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The Quest for Q: What’s new in Android

Andrew Bailey

The Quest for Q: What’s new in Android

Later this year, Android Q is going to appear on some of the 2.5 billion devices running on Android.
The announcement of Android Q isn’t brand new from Google I/O – there has been a public beta since March – but Google has given us more information about what’s in store in version 10.0 of the Android operating system, and the Android platform as a whole.

New Features in Q

My personal favorite feature coming in Q is live captioning.
Google announced that they’ve developed a way to perform speech-to-text processing entirely on-device, without any audio ever leaving the device.
Users with hearing loss or who are in an environment where they cannot hear their phone will be able to enable live captions in Android Q (this feature is not yet enabled in Beta 3).
Any audio that contains speech that gets played on the device — no matter which app is playing it — will be transcribed to text and displayed on screen.
This works across the entire operating system, and app developers don’t need to do anything to support live captions in their app.

Another feature that users have been asking for a while is OS-level support for dark mode.
Dark mode lets developers change bright white backgrounds for darker backgrounds.
This not only increases usability at night where you might accidentally blind your users, but also helps save battery on many Android devices because OLED display technology uses less power for pixels on the display that are dark or completely black.
Many first-party apps from Google already support dark mode on existing versions of Android, but it is becoming a system-wide toggle in Q.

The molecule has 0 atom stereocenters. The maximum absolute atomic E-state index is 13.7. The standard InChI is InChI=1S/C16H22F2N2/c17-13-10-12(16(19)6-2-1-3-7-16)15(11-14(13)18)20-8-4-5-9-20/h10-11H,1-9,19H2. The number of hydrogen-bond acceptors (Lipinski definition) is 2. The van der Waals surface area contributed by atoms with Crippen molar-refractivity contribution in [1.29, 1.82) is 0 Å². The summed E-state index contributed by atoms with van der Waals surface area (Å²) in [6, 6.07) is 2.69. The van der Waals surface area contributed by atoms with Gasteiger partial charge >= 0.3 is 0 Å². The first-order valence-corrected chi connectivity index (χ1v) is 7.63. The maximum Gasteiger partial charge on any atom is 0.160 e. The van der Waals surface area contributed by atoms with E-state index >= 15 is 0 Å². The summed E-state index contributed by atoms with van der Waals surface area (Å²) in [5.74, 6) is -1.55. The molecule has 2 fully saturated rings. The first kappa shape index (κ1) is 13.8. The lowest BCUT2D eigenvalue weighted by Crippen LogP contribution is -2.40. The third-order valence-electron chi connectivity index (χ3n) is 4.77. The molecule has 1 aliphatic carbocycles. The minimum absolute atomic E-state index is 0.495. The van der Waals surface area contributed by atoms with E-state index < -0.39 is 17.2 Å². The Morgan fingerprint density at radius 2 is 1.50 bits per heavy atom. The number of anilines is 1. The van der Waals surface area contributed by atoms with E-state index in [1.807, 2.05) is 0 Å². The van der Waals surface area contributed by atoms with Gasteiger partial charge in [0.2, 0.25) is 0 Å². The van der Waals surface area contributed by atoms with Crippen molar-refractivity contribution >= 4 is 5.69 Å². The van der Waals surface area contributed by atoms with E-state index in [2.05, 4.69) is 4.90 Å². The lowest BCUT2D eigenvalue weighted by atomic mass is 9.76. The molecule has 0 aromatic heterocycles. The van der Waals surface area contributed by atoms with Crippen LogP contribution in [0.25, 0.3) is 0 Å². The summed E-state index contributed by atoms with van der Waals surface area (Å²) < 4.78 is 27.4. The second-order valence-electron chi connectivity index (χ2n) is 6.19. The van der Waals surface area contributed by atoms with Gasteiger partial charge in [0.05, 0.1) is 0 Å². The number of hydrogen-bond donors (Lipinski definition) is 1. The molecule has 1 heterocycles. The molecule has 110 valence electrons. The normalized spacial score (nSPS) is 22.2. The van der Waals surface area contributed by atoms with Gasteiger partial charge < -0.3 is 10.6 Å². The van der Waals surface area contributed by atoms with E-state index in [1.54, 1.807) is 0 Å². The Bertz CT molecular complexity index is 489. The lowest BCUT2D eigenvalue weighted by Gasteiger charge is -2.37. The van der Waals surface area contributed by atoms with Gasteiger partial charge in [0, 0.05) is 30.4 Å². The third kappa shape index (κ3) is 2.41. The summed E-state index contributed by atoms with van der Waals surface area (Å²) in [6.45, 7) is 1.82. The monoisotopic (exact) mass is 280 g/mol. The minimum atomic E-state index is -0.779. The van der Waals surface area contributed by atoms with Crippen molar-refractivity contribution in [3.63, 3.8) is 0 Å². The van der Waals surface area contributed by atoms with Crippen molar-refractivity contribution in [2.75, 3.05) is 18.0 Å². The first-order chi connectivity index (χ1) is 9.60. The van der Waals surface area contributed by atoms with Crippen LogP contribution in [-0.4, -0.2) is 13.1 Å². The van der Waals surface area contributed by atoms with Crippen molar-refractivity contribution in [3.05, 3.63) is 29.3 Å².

You can start designing for and implementing night mode right now.

There are also so many other subtle changes to things like permissions, notifications, and privacy that will most likely go unnoticed to many users, but are greatly improving the security and the overall user experience of the operating system.
For example, there are some new changes to notifications that bring AI-powered suggested actions to some notifications, and also changes to the prioritization and user-controls for how notifications are displayed.
Google has a blog post that describes all of these features in more detail.

What’s New for Developers

As an Android developer, I’m even more excited by what Google has announced for Android Jetpack and their developer tools.

One exciting change this year is Google’s push towards making Android a Kotlin-first platform.
This which means that if you’re using Kotlin in your app, you’ll get access to new and concise APIs that take advantage of Kotlin’s language features.
And if you’re just getting started with a new app, Google suggests that you should use Kotlin instead of Java.
This Kotlin-first paradigm manifests itself in a lot of Google’s Jetpack libraries.
For example, coroutines are now supported by Room, LiveData, and ViewModel — which were some of the first Android architecture components announced two years ago at I/O.